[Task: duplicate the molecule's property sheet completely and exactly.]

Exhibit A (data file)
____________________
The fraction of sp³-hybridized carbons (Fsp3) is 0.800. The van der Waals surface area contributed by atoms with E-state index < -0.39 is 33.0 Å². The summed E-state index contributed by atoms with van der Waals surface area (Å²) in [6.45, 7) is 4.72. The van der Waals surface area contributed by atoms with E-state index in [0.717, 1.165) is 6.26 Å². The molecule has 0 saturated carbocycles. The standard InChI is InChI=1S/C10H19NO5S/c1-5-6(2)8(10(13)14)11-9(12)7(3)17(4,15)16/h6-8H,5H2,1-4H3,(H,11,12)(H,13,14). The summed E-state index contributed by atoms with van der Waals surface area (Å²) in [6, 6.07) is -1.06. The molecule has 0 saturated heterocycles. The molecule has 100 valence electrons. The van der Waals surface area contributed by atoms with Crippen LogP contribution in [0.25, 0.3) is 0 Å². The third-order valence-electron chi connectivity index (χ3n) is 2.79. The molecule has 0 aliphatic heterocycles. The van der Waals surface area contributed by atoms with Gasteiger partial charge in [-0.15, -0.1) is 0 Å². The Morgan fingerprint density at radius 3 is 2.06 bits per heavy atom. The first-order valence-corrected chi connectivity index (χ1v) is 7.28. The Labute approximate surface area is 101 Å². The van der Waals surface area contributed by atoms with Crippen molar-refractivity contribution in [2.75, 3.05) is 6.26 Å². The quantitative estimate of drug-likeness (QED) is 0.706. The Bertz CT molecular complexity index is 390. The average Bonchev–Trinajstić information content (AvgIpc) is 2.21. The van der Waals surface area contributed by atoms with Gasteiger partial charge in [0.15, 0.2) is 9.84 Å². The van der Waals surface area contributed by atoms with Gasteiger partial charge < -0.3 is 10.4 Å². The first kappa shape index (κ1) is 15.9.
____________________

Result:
The fraction of sp³-hybridized carbons (Fsp3) is 0.800. The van der Waals surface area contributed by atoms with E-state index < -0.39 is 33.0 Å². The summed E-state index contributed by atoms with van der Waals surface area (Å²) in [6.45, 7) is 4.72. The van der Waals surface area contributed by atoms with E-state index in [0.717, 1.165) is 6.26 Å². The molecule has 0 saturated carbocycles. The standard InChI is InChI=1S/C10H19NO5S/c1-5-6(2)8(10(13)14)11-9(12)7(3)17(4,15)16/h6-8H,5H2,1-4H3,(H,11,12)(H,13,14). The summed E-state index contributed by atoms with van der Waals surface area (Å²) in [6, 6.07) is -1.06. The molecule has 0 saturated heterocycles. The molecule has 100 valence electrons. The van der Waals surface area contributed by atoms with Crippen LogP contribution in [0.25, 0.3) is 0 Å². The third-order valence-electron chi connectivity index (χ3n) is 2.79. The molecule has 0 aliphatic heterocycles. The van der Waals surface area contributed by atoms with Gasteiger partial charge in [-0.15, -0.1) is 0 Å². The Morgan fingerprint density at radius 3 is 2.06 bits per heavy atom. The first-order valence-corrected chi connectivity index (χ1v) is 7.28. The Labute approximate surface area is 101 Å². The van der Waals surface area contributed by atoms with Crippen molar-refractivity contribution in [2.75, 3.05) is 6.26 Å². The quantitative estimate of drug-likeness (QED) is 0.706. The Bertz CT molecular complexity index is 390. The average Bonchev–Trinajstić information content (AvgIpc) is 2.21. The van der Waals surface area contributed by atoms with Gasteiger partial charge in [0.15, 0.2) is 9.84 Å². The van der Waals surface area contributed by atoms with Gasteiger partial charge < -0.3 is 10.4 Å². The first kappa shape index (κ1) is 15.9.